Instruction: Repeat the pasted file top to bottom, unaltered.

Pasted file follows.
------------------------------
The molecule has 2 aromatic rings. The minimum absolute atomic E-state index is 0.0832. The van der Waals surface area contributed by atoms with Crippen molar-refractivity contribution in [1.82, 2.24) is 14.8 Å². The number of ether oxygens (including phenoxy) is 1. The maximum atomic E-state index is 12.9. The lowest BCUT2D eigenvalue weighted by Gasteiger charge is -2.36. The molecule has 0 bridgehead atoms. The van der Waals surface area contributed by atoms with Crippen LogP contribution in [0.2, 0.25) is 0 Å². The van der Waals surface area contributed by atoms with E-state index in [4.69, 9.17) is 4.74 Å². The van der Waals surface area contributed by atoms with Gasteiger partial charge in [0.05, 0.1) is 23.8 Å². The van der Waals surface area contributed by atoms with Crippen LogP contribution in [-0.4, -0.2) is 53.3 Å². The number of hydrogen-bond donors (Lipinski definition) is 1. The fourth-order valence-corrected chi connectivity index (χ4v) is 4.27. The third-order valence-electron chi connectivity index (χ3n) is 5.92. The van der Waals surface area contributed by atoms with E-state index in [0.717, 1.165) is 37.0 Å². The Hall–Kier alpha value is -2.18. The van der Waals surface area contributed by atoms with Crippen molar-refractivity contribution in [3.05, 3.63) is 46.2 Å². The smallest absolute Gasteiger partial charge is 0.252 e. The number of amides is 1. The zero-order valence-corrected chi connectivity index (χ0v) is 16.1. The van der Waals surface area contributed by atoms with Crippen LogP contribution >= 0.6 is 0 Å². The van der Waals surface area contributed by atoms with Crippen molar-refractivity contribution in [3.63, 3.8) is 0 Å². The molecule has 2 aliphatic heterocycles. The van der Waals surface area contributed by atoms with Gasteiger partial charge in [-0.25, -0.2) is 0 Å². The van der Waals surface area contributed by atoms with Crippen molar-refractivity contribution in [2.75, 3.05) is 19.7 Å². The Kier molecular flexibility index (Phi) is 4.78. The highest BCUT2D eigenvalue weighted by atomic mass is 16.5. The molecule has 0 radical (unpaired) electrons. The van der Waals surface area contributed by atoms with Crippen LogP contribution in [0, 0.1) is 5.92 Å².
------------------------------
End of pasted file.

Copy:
The molecule has 2 aromatic rings. The minimum absolute atomic E-state index is 0.0832. The van der Waals surface area contributed by atoms with Crippen molar-refractivity contribution in [1.82, 2.24) is 14.8 Å². The number of ether oxygens (including phenoxy) is 1. The maximum atomic E-state index is 12.9. The lowest BCUT2D eigenvalue weighted by Gasteiger charge is -2.36. The molecule has 0 bridgehead atoms. The van der Waals surface area contributed by atoms with Crippen LogP contribution in [0.2, 0.25) is 0 Å². The van der Waals surface area contributed by atoms with E-state index in [4.69, 9.17) is 4.74 Å². The van der Waals surface area contributed by atoms with Gasteiger partial charge in [0.05, 0.1) is 23.8 Å². The van der Waals surface area contributed by atoms with Crippen LogP contribution in [-0.4, -0.2) is 53.3 Å². The number of hydrogen-bond donors (Lipinski definition) is 1. The fourth-order valence-corrected chi connectivity index (χ4v) is 4.27. The third-order valence-electron chi connectivity index (χ3n) is 5.92. The van der Waals surface area contributed by atoms with E-state index in [0.717, 1.165) is 37.0 Å². The Hall–Kier alpha value is -2.18. The van der Waals surface area contributed by atoms with Crippen molar-refractivity contribution in [3.05, 3.63) is 46.2 Å². The smallest absolute Gasteiger partial charge is 0.252 e. The number of amides is 1. The zero-order valence-corrected chi connectivity index (χ0v) is 16.1. The van der Waals surface area contributed by atoms with Crippen LogP contribution >= 0.6 is 0 Å². The van der Waals surface area contributed by atoms with Crippen molar-refractivity contribution in [3.63, 3.8) is 0 Å². The molecule has 2 aliphatic heterocycles. The van der Waals surface area contributed by atoms with Gasteiger partial charge in [-0.25, -0.2) is 0 Å². The van der Waals surface area contributed by atoms with Crippen molar-refractivity contribution in [2.75, 3.05) is 19.7 Å². The Kier molecular flexibility index (Phi) is 4.78. The highest BCUT2D eigenvalue weighted by atomic mass is 16.5. The molecule has 0 radical (unpaired) electrons. The van der Waals surface area contributed by atoms with Crippen LogP contribution in [0, 0.1) is 5.92 Å².